What is Peer 2 Peer Anyway???

The first weeks in college are, simply put, overwhelming. Adjusting to classes, meeting new expectations, making new friends, living constantly in the presence of other people, are major changes in a social environment. There are no exceptions when first-years in their initial month on campus are trying to figure out how best to “do Bowdoin.” There is no simple answer, and that’s why people come up with different answers and strategies. That’s what makes everyone’s four years (or so) at Bowdoin so unique.

And one question all first-years must answer is what they want their relationship to be with alcohol. Bowdoin prides itself on bringing together a diverse group of students from different backgrounds and unique experiences, and this diversity certainly holds true with experiences related to alcohol. Some first-years come to Bowdoin self-identifying as “well experienced drinkers,” and others have yet to lay their hands on a finely brewed Natty Light. Whether students at Bowdoin drink or abstain from it, what unifies the Bowdoin experience is making an explicit choice about the relationship you want to have with alcohol.

Why do we have to make a choice about alcohol? Because all social groups on campus, in one way or another, interact with its presence.

Making these choices can be hard, especially when adjusting to a new environment that is college. That’s what prompted Peer Health to launch the Peer 2 Peer program.

Starting Tuesday, Peer Health members will meet with all 495 members of the First-Year class to facilitate conversations about the role of alcohol in the social scene. These conversations are meant to be reflective, in that they are an opportunity for first-years to take a step back, reflect on the interplay of alcohol and social dynamics in their first month at Bowdoin, give first-years an opportunity to set goals for themselves, and ask questions.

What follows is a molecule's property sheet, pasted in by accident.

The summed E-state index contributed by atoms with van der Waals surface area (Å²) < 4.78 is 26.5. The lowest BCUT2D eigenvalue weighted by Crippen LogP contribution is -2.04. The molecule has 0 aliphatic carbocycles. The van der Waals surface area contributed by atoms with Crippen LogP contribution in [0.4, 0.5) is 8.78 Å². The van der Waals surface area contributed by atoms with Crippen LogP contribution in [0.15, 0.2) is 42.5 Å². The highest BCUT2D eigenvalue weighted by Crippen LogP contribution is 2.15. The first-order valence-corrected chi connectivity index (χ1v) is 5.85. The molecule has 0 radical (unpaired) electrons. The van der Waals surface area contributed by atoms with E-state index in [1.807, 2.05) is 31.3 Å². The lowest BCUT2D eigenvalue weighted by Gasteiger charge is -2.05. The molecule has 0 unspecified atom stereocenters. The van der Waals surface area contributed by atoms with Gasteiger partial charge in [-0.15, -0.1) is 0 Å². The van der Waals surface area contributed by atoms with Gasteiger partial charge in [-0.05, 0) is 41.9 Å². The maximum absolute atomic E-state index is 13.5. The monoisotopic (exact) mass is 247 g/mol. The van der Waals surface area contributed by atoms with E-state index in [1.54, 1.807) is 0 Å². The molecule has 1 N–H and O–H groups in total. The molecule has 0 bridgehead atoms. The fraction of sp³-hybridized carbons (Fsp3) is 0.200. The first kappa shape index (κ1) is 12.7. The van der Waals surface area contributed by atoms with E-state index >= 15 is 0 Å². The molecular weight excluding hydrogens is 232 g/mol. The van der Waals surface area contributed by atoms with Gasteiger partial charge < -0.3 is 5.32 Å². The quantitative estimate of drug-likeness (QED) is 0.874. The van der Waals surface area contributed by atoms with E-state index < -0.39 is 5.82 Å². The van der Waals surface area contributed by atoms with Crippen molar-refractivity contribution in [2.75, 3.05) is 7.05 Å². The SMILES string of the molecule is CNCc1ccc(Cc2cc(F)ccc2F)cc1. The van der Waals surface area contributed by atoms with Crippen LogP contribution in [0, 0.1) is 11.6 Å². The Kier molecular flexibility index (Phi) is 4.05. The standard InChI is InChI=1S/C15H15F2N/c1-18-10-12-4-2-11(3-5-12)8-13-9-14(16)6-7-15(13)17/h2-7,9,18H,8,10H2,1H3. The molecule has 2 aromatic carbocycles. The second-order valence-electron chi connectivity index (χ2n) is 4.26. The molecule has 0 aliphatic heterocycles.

Whether you are student who drinks or doesn’t, you can get something out these conversations. Peer Health is here to talk about what you want out of your Bowdoin experience and help you find ways to make the experience you want a healthy and happy one.

Questions about Peer 2 Peer? Email a Peer Health member, or Whitney Hogan, Coordinator of Health Education, at whogan@bowdoin.edu

Wellness Wednesday: To B or not to B?

To Plan B or not to Plan B

Are you someone with functioning ovaries and a uterus? Do you think you ever might come in contact with sperm?

If so, stay tuned for Peer Health’s next Free Plan B Day, which will happen in the next coming weeks (before Fall Break) in the Polar Bear Huddle of Buck Fitness Center.

Just because something is free, doesn’t necessarily mean you should grab it without knowing exactly what you’re putting in your pocket.

Plan B or Levonorgestrel is an emergency contraceptive pill designed to be taken within 2 days of unprotected sex. The Levonorgestrel prevents fertilization by inhibition of ovulation in order to prevent unintended pregnancy. Side effects can include nausea/vomiting, abdominal pain, tiredness, dizziness, changes in menstrual periods, breast tenderness, diarrhea, and headaches.

Debunking some myths: If you or someone you know is hesitant to use Plan B, keep in mind that what you hear isn’t necessarily what is true. So here are some cold, hard facts.